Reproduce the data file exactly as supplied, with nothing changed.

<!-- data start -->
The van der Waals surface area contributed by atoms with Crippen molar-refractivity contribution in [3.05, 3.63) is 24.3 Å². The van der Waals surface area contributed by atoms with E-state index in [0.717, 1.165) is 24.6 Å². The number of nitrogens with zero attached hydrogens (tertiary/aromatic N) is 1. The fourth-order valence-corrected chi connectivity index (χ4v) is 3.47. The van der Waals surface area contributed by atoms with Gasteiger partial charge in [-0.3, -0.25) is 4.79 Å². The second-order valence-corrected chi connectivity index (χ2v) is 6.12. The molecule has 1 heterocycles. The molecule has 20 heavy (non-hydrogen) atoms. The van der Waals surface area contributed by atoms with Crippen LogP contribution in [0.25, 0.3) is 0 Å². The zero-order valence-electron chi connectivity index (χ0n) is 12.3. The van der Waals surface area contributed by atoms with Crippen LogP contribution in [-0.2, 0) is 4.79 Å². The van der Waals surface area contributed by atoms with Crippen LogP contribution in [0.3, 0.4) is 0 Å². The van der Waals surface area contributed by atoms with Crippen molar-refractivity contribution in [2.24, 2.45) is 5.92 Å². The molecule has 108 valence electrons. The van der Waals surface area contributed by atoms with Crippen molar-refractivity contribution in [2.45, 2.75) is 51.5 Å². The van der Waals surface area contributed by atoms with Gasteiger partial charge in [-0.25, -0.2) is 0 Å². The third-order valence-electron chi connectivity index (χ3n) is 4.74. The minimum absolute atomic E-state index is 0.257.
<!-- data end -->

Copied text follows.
The van der Waals surface area contributed by atoms with Crippen molar-refractivity contribution in [3.05, 3.63) is 24.3 Å². The van der Waals surface area contributed by atoms with E-state index in [0.717, 1.165) is 24.6 Å². The number of nitrogens with zero attached hydrogens (tertiary/aromatic N) is 1. The fourth-order valence-corrected chi connectivity index (χ4v) is 3.47. The van der Waals surface area contributed by atoms with Gasteiger partial charge in [-0.3, -0.25) is 4.79 Å². The second-order valence-corrected chi connectivity index (χ2v) is 6.12. The molecule has 1 heterocycles. The molecule has 20 heavy (non-hydrogen) atoms. The van der Waals surface area contributed by atoms with Crippen LogP contribution in [0.25, 0.3) is 0 Å². The zero-order valence-electron chi connectivity index (χ0n) is 12.3. The van der Waals surface area contributed by atoms with Crippen LogP contribution in [-0.2, 0) is 4.79 Å². The van der Waals surface area contributed by atoms with Crippen LogP contribution in [0.3, 0.4) is 0 Å². The van der Waals surface area contributed by atoms with Crippen molar-refractivity contribution in [2.24, 2.45) is 5.92 Å². The molecule has 108 valence electrons. The van der Waals surface area contributed by atoms with Crippen molar-refractivity contribution in [2.45, 2.75) is 51.5 Å². The van der Waals surface area contributed by atoms with Gasteiger partial charge in [-0.25, -0.2) is 0 Å². The third-order valence-electron chi connectivity index (χ3n) is 4.74. The minimum absolute atomic E-state index is 0.257.